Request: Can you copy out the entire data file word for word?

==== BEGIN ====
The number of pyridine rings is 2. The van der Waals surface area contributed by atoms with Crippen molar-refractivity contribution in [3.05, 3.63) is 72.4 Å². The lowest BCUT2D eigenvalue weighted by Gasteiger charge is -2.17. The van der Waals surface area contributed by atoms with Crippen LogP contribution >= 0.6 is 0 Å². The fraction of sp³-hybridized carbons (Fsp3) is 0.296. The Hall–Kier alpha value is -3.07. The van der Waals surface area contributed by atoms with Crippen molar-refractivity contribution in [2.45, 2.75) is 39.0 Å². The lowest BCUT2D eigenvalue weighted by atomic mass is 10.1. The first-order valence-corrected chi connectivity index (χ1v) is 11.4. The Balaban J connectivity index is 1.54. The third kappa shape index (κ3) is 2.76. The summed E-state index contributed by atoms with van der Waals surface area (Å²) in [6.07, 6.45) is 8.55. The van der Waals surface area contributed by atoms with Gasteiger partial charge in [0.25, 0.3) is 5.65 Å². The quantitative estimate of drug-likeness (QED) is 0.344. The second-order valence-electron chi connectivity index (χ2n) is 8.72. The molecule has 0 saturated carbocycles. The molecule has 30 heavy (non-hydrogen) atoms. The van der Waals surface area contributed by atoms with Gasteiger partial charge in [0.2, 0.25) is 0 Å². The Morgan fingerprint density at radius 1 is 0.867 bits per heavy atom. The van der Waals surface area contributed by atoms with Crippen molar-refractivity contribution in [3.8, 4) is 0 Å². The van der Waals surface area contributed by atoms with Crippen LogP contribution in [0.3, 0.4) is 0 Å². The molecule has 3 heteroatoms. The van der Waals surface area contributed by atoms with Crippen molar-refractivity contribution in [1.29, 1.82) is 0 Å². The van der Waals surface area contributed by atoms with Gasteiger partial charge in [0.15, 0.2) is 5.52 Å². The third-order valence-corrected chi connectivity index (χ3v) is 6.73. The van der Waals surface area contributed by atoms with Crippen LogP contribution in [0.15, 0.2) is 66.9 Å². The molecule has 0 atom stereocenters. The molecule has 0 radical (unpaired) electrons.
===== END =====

The number of pyridine rings is 2. The van der Waals surface area contributed by atoms with Crippen molar-refractivity contribution in [3.05, 3.63) is 72.4 Å². The lowest BCUT2D eigenvalue weighted by Gasteiger charge is -2.17. The van der Waals surface area contributed by atoms with Crippen LogP contribution >= 0.6 is 0 Å². The fraction of sp³-hybridized carbons (Fsp3) is 0.296. The Hall–Kier alpha value is -3.07. The van der Waals surface area contributed by atoms with Crippen molar-refractivity contribution in [2.45, 2.75) is 39.0 Å². The lowest BCUT2D eigenvalue weighted by atomic mass is 10.1. The first-order valence-corrected chi connectivity index (χ1v) is 11.4. The Balaban J connectivity index is 1.54. The third kappa shape index (κ3) is 2.76. The summed E-state index contributed by atoms with van der Waals surface area (Å²) in [6.07, 6.45) is 8.55. The van der Waals surface area contributed by atoms with Gasteiger partial charge in [0.25, 0.3) is 5.65 Å². The quantitative estimate of drug-likeness (QED) is 0.344. The second-order valence-electron chi connectivity index (χ2n) is 8.72. The molecule has 0 saturated carbocycles. The molecule has 30 heavy (non-hydrogen) atoms. The van der Waals surface area contributed by atoms with Gasteiger partial charge in [0.2, 0.25) is 0 Å². The Morgan fingerprint density at radius 1 is 0.867 bits per heavy atom. The van der Waals surface area contributed by atoms with Crippen molar-refractivity contribution in [3.8, 4) is 0 Å². The van der Waals surface area contributed by atoms with Crippen LogP contribution in [0.3, 0.4) is 0 Å². The molecule has 3 heteroatoms. The van der Waals surface area contributed by atoms with Crippen molar-refractivity contribution in [1.29, 1.82) is 0 Å². The van der Waals surface area contributed by atoms with Gasteiger partial charge in [0.15, 0.2) is 5.52 Å². The third-order valence-corrected chi connectivity index (χ3v) is 6.73. The van der Waals surface area contributed by atoms with Crippen LogP contribution in [0.15, 0.2) is 66.9 Å². The molecule has 0 atom stereocenters. The molecule has 0 radical (unpaired) electrons.